This volume aims to disclose the political, social and cultural factors that influenced the sanitary measures against epidemics developed in the Mediterranean during the long nineteenth century. The contributions to the book provide new interdisciplinary insights to the booming field of ‘quarantine studies’ through a systematic use of the analytic categories of space, identity and power. The ultimate goal is to show the multidimensional nature of quarantine, the intimate links that sanitary administrations and institutions had with the territorial organization of states, international trade, the construction of national, colonial, religious and professional identities or the configuration of political regimes. The circum-Mediterranean geographical spread of the case studies contained in this volume illuminates the similarities and differences around and across this sea, on the southern and northern shores, in Arabic, Spanish, Portuguese, Greek, Italian, English and French-speaking domains. At the same time, it is highly interested in engaging in the global English-speaking community, offering a wide range of terms, sources, bibliography, interpretative tools and views produced and elaborated in various Mediterranean countries. The historical approach will be useful to recognize the secular tensions that still lie behind present-day issues such as the return of epidemics or the global flows of migrants and refugees.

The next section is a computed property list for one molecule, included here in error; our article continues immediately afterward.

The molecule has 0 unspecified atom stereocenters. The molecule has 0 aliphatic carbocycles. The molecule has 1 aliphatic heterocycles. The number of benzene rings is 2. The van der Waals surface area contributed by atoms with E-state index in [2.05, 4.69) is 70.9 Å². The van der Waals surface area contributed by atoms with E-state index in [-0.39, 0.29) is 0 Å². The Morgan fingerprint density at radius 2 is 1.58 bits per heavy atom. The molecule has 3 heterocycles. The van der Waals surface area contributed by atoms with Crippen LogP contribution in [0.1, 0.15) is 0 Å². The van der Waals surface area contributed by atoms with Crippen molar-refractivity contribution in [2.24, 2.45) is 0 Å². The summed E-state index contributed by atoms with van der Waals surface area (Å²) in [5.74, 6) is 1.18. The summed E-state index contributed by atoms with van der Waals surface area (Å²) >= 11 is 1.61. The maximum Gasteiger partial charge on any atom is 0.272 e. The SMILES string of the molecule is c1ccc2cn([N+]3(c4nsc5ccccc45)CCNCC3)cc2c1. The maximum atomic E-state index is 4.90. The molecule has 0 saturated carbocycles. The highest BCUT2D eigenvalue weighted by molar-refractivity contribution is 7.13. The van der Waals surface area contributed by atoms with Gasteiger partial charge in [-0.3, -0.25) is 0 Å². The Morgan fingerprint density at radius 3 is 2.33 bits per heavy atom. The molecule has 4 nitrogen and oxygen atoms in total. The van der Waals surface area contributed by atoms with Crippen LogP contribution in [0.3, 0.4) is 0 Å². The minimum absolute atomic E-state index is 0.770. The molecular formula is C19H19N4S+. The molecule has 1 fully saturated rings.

Bodies and environments in Italy and England